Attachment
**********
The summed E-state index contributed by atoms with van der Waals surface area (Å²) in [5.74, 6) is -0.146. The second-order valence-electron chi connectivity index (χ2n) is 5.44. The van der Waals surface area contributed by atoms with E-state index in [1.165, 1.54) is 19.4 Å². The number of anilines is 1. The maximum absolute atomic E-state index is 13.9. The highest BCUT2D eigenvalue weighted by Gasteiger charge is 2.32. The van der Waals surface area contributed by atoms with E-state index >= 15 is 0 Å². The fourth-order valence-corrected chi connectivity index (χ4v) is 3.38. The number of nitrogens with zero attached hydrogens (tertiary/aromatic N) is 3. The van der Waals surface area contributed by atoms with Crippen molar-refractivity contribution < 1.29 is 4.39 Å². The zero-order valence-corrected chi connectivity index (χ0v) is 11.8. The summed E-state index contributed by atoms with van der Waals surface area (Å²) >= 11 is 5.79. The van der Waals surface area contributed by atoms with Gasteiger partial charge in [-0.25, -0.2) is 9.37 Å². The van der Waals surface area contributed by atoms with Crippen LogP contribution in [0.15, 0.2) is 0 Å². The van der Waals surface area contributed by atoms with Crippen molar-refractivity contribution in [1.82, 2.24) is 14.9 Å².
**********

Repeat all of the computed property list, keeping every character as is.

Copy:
The summed E-state index contributed by atoms with van der Waals surface area (Å²) in [5.74, 6) is -0.146. The second-order valence-electron chi connectivity index (χ2n) is 5.44. The van der Waals surface area contributed by atoms with E-state index in [1.165, 1.54) is 19.4 Å². The number of anilines is 1. The maximum absolute atomic E-state index is 13.9. The highest BCUT2D eigenvalue weighted by Gasteiger charge is 2.32. The van der Waals surface area contributed by atoms with E-state index >= 15 is 0 Å². The fourth-order valence-corrected chi connectivity index (χ4v) is 3.38. The number of nitrogens with zero attached hydrogens (tertiary/aromatic N) is 3. The van der Waals surface area contributed by atoms with Crippen molar-refractivity contribution < 1.29 is 4.39 Å². The zero-order valence-corrected chi connectivity index (χ0v) is 11.8. The summed E-state index contributed by atoms with van der Waals surface area (Å²) >= 11 is 5.79. The van der Waals surface area contributed by atoms with Gasteiger partial charge in [-0.25, -0.2) is 9.37 Å². The van der Waals surface area contributed by atoms with Crippen LogP contribution in [0.15, 0.2) is 0 Å². The van der Waals surface area contributed by atoms with Crippen molar-refractivity contribution in [1.82, 2.24) is 14.9 Å².